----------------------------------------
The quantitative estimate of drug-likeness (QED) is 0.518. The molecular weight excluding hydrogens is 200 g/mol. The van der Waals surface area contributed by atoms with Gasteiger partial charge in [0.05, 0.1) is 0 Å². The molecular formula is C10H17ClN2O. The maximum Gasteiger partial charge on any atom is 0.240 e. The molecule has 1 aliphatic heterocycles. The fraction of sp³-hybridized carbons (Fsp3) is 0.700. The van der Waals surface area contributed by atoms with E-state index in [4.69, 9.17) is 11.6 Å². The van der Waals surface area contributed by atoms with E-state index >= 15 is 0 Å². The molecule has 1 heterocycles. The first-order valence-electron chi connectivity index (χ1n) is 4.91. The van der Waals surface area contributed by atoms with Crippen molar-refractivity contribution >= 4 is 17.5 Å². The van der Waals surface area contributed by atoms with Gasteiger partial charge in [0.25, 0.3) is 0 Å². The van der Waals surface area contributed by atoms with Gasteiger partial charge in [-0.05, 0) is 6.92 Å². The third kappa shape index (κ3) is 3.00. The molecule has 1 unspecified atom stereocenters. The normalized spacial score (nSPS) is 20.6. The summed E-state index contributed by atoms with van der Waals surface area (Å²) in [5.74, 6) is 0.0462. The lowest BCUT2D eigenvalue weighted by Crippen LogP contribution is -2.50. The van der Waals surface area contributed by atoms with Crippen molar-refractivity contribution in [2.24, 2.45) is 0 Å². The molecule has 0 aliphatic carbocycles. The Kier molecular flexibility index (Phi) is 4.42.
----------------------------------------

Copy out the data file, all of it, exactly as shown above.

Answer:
The quantitative estimate of drug-likeness (QED) is 0.518. The molecular weight excluding hydrogens is 200 g/mol. The van der Waals surface area contributed by atoms with Gasteiger partial charge in [0.05, 0.1) is 0 Å². The molecular formula is C10H17ClN2O. The maximum Gasteiger partial charge on any atom is 0.240 e. The molecule has 1 aliphatic heterocycles. The fraction of sp³-hybridized carbons (Fsp3) is 0.700. The van der Waals surface area contributed by atoms with E-state index in [4.69, 9.17) is 11.6 Å². The van der Waals surface area contributed by atoms with E-state index >= 15 is 0 Å². The molecule has 1 heterocycles. The first-order valence-electron chi connectivity index (χ1n) is 4.91. The van der Waals surface area contributed by atoms with Crippen molar-refractivity contribution >= 4 is 17.5 Å². The van der Waals surface area contributed by atoms with Gasteiger partial charge in [0.25, 0.3) is 0 Å². The van der Waals surface area contributed by atoms with Gasteiger partial charge in [-0.05, 0) is 6.92 Å². The third kappa shape index (κ3) is 3.00. The molecule has 1 unspecified atom stereocenters. The normalized spacial score (nSPS) is 20.6. The summed E-state index contributed by atoms with van der Waals surface area (Å²) in [5.74, 6) is 0.0462. The lowest BCUT2D eigenvalue weighted by Crippen LogP contribution is -2.50. The van der Waals surface area contributed by atoms with Crippen molar-refractivity contribution in [2.24, 2.45) is 0 Å². The molecule has 0 aliphatic carbocycles. The Kier molecular flexibility index (Phi) is 4.42.